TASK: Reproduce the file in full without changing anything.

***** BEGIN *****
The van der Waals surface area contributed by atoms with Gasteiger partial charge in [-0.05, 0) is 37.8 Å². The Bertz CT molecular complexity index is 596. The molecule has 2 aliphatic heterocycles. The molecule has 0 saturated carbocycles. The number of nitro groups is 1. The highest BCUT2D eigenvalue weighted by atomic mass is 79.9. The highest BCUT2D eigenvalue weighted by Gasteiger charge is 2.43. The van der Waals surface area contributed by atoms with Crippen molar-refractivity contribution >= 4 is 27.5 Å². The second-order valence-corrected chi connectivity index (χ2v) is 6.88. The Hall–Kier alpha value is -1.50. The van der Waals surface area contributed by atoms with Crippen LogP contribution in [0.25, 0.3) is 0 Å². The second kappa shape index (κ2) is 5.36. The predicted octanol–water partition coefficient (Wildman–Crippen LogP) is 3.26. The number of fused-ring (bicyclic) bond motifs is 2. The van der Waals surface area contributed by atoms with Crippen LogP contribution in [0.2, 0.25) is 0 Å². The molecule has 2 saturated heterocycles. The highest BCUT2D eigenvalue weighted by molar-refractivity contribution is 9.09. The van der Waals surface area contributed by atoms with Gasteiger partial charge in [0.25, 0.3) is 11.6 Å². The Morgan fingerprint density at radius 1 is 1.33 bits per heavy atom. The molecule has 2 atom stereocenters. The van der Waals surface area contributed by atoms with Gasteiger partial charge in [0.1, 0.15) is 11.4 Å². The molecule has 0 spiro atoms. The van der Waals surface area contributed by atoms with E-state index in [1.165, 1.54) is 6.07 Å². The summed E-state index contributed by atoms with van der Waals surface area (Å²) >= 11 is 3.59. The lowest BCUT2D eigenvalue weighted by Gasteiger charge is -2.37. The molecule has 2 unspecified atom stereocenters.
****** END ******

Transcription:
The van der Waals surface area contributed by atoms with Gasteiger partial charge in [-0.05, 0) is 37.8 Å². The Bertz CT molecular complexity index is 596. The molecule has 2 aliphatic heterocycles. The molecule has 0 saturated carbocycles. The number of nitro groups is 1. The highest BCUT2D eigenvalue weighted by atomic mass is 79.9. The highest BCUT2D eigenvalue weighted by Gasteiger charge is 2.43. The van der Waals surface area contributed by atoms with Crippen molar-refractivity contribution >= 4 is 27.5 Å². The second-order valence-corrected chi connectivity index (χ2v) is 6.88. The Hall–Kier alpha value is -1.50. The van der Waals surface area contributed by atoms with Crippen LogP contribution in [0.25, 0.3) is 0 Å². The second kappa shape index (κ2) is 5.36. The predicted octanol–water partition coefficient (Wildman–Crippen LogP) is 3.26. The number of fused-ring (bicyclic) bond motifs is 2. The van der Waals surface area contributed by atoms with Crippen LogP contribution in [0.2, 0.25) is 0 Å². The molecule has 2 saturated heterocycles. The highest BCUT2D eigenvalue weighted by molar-refractivity contribution is 9.09. The van der Waals surface area contributed by atoms with Gasteiger partial charge in [0.25, 0.3) is 11.6 Å². The Morgan fingerprint density at radius 1 is 1.33 bits per heavy atom. The molecule has 2 atom stereocenters. The van der Waals surface area contributed by atoms with Gasteiger partial charge in [0.1, 0.15) is 11.4 Å². The molecule has 0 spiro atoms. The van der Waals surface area contributed by atoms with E-state index in [1.165, 1.54) is 6.07 Å². The summed E-state index contributed by atoms with van der Waals surface area (Å²) >= 11 is 3.59. The lowest BCUT2D eigenvalue weighted by Gasteiger charge is -2.37. The molecule has 2 unspecified atom stereocenters.